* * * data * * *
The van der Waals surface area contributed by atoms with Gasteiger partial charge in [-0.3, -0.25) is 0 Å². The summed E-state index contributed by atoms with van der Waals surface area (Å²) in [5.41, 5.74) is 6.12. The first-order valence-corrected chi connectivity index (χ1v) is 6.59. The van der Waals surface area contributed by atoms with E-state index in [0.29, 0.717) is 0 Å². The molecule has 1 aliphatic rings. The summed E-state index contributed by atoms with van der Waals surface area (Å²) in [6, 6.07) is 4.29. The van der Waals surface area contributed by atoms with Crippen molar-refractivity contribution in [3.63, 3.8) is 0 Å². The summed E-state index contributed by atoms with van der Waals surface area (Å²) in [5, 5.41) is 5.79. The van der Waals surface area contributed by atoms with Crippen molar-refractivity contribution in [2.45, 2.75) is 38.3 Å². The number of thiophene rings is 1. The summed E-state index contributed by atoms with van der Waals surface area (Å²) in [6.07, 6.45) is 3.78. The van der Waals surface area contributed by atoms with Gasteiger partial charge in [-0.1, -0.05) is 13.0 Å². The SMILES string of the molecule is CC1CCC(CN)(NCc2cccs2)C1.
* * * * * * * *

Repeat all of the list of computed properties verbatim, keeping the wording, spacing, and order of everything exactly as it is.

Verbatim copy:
The van der Waals surface area contributed by atoms with Gasteiger partial charge in [-0.3, -0.25) is 0 Å². The summed E-state index contributed by atoms with van der Waals surface area (Å²) in [5.41, 5.74) is 6.12. The first-order valence-corrected chi connectivity index (χ1v) is 6.59. The van der Waals surface area contributed by atoms with E-state index in [0.29, 0.717) is 0 Å². The molecule has 1 aliphatic rings. The summed E-state index contributed by atoms with van der Waals surface area (Å²) in [6, 6.07) is 4.29. The van der Waals surface area contributed by atoms with Crippen molar-refractivity contribution in [3.63, 3.8) is 0 Å². The summed E-state index contributed by atoms with van der Waals surface area (Å²) in [5, 5.41) is 5.79. The van der Waals surface area contributed by atoms with Crippen molar-refractivity contribution in [2.45, 2.75) is 38.3 Å². The number of thiophene rings is 1. The summed E-state index contributed by atoms with van der Waals surface area (Å²) in [6.07, 6.45) is 3.78. The van der Waals surface area contributed by atoms with Gasteiger partial charge in [-0.1, -0.05) is 13.0 Å². The SMILES string of the molecule is CC1CCC(CN)(NCc2cccs2)C1.